Document Type



Doctor of Nursing Practice



Date of Defense


Graduate Advisor

Cathy Koetting, PhD, DNP, APRN, CPNP-PC, PMHS, FNP-C


Cathy Koetting, PhD, DNP, APRN, CPNP-PC, PMHS, FNP-C

Jessica Mann, DNP, APRN, CPNP-AC

Courtney Maguire, MD


Problem: Many pediatric intensive care units (PICU) do not have early mobilization guidelines in place. Early mobilization (EM) is defined as any exercise initiated for a patient within 48 hours after PICU admission. Several studies show that use of early mobilization in this setting can lead to improved outcomes for pediatric patients such as reduced delirium, maintenance of muscle strength, and little reduction in functional deficits. Initiation of an EM guideline should be done to improve patient outcomes by discharge.

Methods: This QI project used a descriptive design to collect prospective data after a new EM guideline was implemented. The project used convenience sampling to assess whether EM was completed on PICU patients, along with other demographic variable data. Lastly, a post-implementation survey was given to PICU staff to assess confidence regarding EM.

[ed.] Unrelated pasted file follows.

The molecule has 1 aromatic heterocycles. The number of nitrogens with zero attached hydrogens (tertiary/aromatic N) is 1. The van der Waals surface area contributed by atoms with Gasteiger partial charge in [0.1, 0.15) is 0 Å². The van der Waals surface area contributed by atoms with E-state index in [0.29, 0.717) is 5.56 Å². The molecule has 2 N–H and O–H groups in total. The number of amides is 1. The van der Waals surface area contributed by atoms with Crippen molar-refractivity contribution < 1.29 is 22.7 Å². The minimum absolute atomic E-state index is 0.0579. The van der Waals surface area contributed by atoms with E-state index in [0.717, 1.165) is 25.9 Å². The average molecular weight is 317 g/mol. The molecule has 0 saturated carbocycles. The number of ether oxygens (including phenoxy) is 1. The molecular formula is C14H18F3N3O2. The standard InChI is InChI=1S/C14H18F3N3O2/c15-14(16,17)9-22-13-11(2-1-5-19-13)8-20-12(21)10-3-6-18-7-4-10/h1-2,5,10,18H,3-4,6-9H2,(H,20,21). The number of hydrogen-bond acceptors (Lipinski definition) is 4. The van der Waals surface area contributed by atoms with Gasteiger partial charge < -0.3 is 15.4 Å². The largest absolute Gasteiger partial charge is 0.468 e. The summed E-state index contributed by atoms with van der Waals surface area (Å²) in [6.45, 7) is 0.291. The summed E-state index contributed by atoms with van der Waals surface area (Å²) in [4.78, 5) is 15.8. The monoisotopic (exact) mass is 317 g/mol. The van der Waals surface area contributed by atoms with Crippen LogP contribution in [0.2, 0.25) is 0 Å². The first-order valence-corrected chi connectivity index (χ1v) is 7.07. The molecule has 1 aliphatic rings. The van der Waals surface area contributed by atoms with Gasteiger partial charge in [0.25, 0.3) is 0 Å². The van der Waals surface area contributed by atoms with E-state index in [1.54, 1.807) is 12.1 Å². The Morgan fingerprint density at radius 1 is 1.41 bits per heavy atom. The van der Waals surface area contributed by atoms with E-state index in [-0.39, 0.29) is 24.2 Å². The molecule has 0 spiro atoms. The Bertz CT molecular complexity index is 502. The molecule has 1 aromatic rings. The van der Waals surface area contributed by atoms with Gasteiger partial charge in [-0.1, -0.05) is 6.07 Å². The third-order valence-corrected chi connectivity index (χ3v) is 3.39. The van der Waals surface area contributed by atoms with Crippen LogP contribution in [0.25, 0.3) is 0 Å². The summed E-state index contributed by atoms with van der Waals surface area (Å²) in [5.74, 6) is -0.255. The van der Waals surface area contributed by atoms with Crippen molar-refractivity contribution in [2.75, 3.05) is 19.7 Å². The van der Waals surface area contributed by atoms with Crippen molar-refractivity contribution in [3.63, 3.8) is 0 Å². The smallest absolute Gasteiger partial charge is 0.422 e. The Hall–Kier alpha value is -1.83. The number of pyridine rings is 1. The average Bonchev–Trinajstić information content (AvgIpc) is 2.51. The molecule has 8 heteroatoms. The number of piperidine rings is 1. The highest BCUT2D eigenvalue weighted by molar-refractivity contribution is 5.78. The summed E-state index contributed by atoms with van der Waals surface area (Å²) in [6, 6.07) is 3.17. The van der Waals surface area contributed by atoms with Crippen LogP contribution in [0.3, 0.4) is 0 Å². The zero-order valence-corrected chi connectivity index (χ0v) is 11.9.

Results: EM occurrences increased to 87.6% from pre-implementation rate of 5-10%. EM rates were associated with physical therapy and occupational therapy consultations (χ2(2) = 18.95, p < .001) and patient diagnosis (χ2(12) = 21.17, p = .048). Additionally, a Qualtrics staff survey noted increased knowledge and confidence regarding EM.

Implications for practice: The EM guideline should be continued for further PDSA cycles to look for a relationship between EM occurrences and specific patient outcomes. Continued staff education is needed for continued compliance and the EMR Flowsheet should include a quick link to improve documentation compliance.

Available for download on Sunday, July 20, 2025